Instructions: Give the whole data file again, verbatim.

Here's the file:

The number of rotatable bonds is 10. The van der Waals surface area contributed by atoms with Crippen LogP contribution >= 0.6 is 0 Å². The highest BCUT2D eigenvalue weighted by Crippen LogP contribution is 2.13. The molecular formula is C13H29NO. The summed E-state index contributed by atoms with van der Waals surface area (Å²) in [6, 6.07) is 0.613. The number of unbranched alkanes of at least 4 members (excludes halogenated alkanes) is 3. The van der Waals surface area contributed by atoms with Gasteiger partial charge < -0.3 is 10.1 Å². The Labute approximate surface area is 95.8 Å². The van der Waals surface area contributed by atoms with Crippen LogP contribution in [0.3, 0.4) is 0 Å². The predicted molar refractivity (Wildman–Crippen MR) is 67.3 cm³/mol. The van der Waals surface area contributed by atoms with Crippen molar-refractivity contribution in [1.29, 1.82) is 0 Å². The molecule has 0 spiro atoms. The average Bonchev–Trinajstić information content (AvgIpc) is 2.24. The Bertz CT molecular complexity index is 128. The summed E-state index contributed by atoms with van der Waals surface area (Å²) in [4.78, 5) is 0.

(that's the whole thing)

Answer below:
The number of rotatable bonds is 10. The van der Waals surface area contributed by atoms with Crippen LogP contribution >= 0.6 is 0 Å². The highest BCUT2D eigenvalue weighted by Crippen LogP contribution is 2.13. The molecular formula is C13H29NO. The summed E-state index contributed by atoms with van der Waals surface area (Å²) in [6, 6.07) is 0.613. The number of unbranched alkanes of at least 4 members (excludes halogenated alkanes) is 3. The van der Waals surface area contributed by atoms with Gasteiger partial charge < -0.3 is 10.1 Å². The Labute approximate surface area is 95.8 Å². The van der Waals surface area contributed by atoms with Crippen LogP contribution in [0.3, 0.4) is 0 Å². The predicted molar refractivity (Wildman–Crippen MR) is 67.3 cm³/mol. The van der Waals surface area contributed by atoms with Crippen molar-refractivity contribution in [1.29, 1.82) is 0 Å². The molecule has 0 spiro atoms. The average Bonchev–Trinajstić information content (AvgIpc) is 2.24. The Bertz CT molecular complexity index is 128. The summed E-state index contributed by atoms with van der Waals surface area (Å²) in [4.78, 5) is 0.